Macbeth (1847) was the young Giuseppe Verdi’s first Shakespearean opera. It became a dark and demonic work that irrevocably changed the outlines of belcanto. Anyone who missed Michael Thalheimer’s staging in Antwerp last season now has a new chance to see it in Ghent.
Shakespeare’s Macbeth is the chronicle of a downfall unleashed by three witches. They make a disturbing prediction to General Macbeth and his companion Banquo: while the first will one day become king, the second will bring forth kings. Driven by his manipulative wife and partner-in-crime, Macbeth decides to lend fate a helping hand. The two soon discover that ambition is an insatiable predator. As they commit murder after murder, they find themselves sinking deeper and deeper into a quagmire of power, guilt and madness.
‘This tragedy is one of man’s greatest creations,’ Verdi wrote to his librettist Francesco Maria Piave. ‘If we can't do anything big with it, let’s at least make it something special.’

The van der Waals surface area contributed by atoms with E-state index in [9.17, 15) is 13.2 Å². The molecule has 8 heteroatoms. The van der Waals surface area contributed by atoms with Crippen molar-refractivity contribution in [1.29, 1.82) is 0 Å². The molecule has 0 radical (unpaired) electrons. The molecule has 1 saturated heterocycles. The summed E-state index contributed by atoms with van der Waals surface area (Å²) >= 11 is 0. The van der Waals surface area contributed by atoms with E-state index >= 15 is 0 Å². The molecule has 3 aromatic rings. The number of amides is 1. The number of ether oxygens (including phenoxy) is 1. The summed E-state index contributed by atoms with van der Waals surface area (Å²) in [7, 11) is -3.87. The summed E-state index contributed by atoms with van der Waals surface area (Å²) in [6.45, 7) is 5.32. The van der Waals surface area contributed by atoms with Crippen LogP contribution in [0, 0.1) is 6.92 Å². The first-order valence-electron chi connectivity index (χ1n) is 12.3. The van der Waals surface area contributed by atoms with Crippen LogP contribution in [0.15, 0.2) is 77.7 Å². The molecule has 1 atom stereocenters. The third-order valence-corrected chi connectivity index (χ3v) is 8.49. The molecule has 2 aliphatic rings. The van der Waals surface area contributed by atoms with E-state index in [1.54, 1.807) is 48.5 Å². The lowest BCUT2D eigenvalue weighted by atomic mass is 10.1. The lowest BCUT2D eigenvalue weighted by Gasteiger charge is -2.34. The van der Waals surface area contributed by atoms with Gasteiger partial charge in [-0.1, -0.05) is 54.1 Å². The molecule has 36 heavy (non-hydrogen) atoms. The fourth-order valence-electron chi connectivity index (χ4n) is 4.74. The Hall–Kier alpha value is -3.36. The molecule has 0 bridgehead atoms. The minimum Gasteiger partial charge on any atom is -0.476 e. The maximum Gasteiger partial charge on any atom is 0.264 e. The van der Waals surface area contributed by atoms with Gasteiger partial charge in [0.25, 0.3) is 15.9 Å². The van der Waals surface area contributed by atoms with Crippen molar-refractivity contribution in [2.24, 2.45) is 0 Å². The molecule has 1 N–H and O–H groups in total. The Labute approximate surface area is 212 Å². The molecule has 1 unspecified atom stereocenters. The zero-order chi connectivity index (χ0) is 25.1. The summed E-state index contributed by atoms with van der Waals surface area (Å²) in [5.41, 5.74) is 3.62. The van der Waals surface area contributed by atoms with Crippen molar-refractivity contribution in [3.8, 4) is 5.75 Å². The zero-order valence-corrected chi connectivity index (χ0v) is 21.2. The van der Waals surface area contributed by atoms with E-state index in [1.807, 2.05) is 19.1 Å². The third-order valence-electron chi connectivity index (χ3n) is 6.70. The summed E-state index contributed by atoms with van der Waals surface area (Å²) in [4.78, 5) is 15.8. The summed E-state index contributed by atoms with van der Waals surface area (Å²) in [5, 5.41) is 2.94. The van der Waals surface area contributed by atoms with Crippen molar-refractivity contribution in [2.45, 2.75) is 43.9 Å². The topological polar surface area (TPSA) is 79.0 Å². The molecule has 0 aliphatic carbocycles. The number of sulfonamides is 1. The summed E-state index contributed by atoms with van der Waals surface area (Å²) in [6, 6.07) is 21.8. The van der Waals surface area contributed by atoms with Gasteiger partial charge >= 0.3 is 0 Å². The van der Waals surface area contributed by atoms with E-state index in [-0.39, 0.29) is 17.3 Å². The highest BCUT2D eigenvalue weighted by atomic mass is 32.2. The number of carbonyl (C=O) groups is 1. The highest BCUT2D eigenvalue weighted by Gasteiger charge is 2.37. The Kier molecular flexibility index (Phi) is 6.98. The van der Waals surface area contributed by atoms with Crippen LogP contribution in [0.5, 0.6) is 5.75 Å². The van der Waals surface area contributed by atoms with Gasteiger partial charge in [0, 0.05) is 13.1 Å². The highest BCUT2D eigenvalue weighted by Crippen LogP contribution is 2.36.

The duo kept their word. Here there is no requisite love interest between a soprano and a tenor, but instead a pitch-black ménage à trois with three protagonists: Macbeth (baritone), Lady Macbeth (mezzo) and the incomparable chorus of witches that is the engine of this musical drama.
Almost twenty years after its creation, Verdi revised his Macbeth for the Théâtre Lyrique in Paris. If possible, this remake is even more innovative than the original. People don’t feel uplifted by this iconic story. But on the opera stage, drama and music rarely come closer to each other.